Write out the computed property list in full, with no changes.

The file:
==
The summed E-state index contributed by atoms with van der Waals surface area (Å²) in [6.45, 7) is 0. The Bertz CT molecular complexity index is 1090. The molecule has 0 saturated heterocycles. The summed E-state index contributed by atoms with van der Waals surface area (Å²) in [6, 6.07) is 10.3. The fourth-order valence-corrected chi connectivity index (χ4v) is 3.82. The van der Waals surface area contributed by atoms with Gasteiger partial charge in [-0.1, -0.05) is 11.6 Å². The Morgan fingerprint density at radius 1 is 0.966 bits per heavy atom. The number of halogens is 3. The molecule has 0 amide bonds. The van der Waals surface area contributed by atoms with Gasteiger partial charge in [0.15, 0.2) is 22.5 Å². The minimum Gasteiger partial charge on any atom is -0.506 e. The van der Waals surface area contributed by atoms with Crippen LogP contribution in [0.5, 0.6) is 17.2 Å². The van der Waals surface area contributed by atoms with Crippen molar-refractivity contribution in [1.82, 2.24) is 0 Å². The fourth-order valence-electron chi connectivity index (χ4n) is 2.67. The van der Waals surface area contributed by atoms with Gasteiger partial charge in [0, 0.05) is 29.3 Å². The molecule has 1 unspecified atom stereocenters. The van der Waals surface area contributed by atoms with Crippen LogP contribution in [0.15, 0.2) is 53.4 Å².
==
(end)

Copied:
The summed E-state index contributed by atoms with van der Waals surface area (Å²) in [6.45, 7) is 0. The Bertz CT molecular complexity index is 1090. The molecule has 0 saturated heterocycles. The summed E-state index contributed by atoms with van der Waals surface area (Å²) in [6, 6.07) is 10.3. The fourth-order valence-corrected chi connectivity index (χ4v) is 3.82. The van der Waals surface area contributed by atoms with Gasteiger partial charge in [-0.1, -0.05) is 11.6 Å². The Morgan fingerprint density at radius 1 is 0.966 bits per heavy atom. The number of halogens is 3. The molecule has 0 amide bonds. The van der Waals surface area contributed by atoms with Gasteiger partial charge in [0.15, 0.2) is 22.5 Å². The minimum Gasteiger partial charge on any atom is -0.506 e. The van der Waals surface area contributed by atoms with Crippen LogP contribution in [0.5, 0.6) is 17.2 Å². The van der Waals surface area contributed by atoms with Crippen molar-refractivity contribution in [1.82, 2.24) is 0 Å². The fourth-order valence-electron chi connectivity index (χ4n) is 2.67. The van der Waals surface area contributed by atoms with Gasteiger partial charge in [0, 0.05) is 29.3 Å². The molecule has 1 unspecified atom stereocenters. The van der Waals surface area contributed by atoms with Crippen LogP contribution in [0.15, 0.2) is 53.4 Å².